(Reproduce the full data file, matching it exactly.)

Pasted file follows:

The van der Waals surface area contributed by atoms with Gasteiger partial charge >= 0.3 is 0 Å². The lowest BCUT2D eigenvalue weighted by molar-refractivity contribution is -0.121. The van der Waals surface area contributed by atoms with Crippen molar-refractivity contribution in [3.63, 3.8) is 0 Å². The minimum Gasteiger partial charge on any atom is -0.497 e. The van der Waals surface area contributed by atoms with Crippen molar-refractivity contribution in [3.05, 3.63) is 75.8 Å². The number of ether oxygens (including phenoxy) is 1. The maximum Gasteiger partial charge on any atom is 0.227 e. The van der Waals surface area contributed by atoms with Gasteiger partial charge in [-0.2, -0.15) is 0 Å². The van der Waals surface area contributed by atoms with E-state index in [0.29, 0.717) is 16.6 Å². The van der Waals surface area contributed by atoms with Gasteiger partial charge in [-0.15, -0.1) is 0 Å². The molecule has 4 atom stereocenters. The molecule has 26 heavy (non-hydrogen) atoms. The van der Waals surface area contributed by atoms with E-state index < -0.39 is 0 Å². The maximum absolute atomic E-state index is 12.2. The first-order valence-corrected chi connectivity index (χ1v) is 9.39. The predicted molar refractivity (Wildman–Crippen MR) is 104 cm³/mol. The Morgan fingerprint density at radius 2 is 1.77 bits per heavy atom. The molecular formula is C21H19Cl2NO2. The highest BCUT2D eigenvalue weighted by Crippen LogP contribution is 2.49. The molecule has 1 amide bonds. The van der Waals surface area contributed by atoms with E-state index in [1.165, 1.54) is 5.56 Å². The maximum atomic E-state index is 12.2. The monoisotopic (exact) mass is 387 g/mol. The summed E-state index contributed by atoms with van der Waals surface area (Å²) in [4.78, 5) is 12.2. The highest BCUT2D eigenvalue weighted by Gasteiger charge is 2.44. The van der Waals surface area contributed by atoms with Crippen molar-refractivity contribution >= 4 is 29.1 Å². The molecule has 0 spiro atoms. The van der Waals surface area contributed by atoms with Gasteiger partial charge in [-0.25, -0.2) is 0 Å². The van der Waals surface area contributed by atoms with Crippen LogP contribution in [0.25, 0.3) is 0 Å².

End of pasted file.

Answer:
The van der Waals surface area contributed by atoms with Gasteiger partial charge >= 0.3 is 0 Å². The lowest BCUT2D eigenvalue weighted by molar-refractivity contribution is -0.121. The van der Waals surface area contributed by atoms with Crippen molar-refractivity contribution in [3.63, 3.8) is 0 Å². The minimum Gasteiger partial charge on any atom is -0.497 e. The van der Waals surface area contributed by atoms with Crippen molar-refractivity contribution in [3.05, 3.63) is 75.8 Å². The number of ether oxygens (including phenoxy) is 1. The maximum Gasteiger partial charge on any atom is 0.227 e. The van der Waals surface area contributed by atoms with Gasteiger partial charge in [-0.2, -0.15) is 0 Å². The van der Waals surface area contributed by atoms with E-state index in [0.29, 0.717) is 16.6 Å². The van der Waals surface area contributed by atoms with Gasteiger partial charge in [-0.15, -0.1) is 0 Å². The molecule has 4 atom stereocenters. The molecule has 26 heavy (non-hydrogen) atoms. The van der Waals surface area contributed by atoms with E-state index < -0.39 is 0 Å². The maximum absolute atomic E-state index is 12.2. The first-order valence-corrected chi connectivity index (χ1v) is 9.39. The predicted molar refractivity (Wildman–Crippen MR) is 104 cm³/mol. The Morgan fingerprint density at radius 2 is 1.77 bits per heavy atom. The molecular formula is C21H19Cl2NO2. The highest BCUT2D eigenvalue weighted by Crippen LogP contribution is 2.49. The molecule has 1 amide bonds. The van der Waals surface area contributed by atoms with E-state index in [1.165, 1.54) is 5.56 Å². The maximum atomic E-state index is 12.2. The monoisotopic (exact) mass is 387 g/mol. The summed E-state index contributed by atoms with van der Waals surface area (Å²) in [4.78, 5) is 12.2. The highest BCUT2D eigenvalue weighted by Gasteiger charge is 2.44. The van der Waals surface area contributed by atoms with Crippen molar-refractivity contribution >= 4 is 29.1 Å². The molecule has 0 spiro atoms. The van der Waals surface area contributed by atoms with Gasteiger partial charge in [-0.25, -0.2) is 0 Å². The van der Waals surface area contributed by atoms with Crippen LogP contribution in [0.25, 0.3) is 0 Å².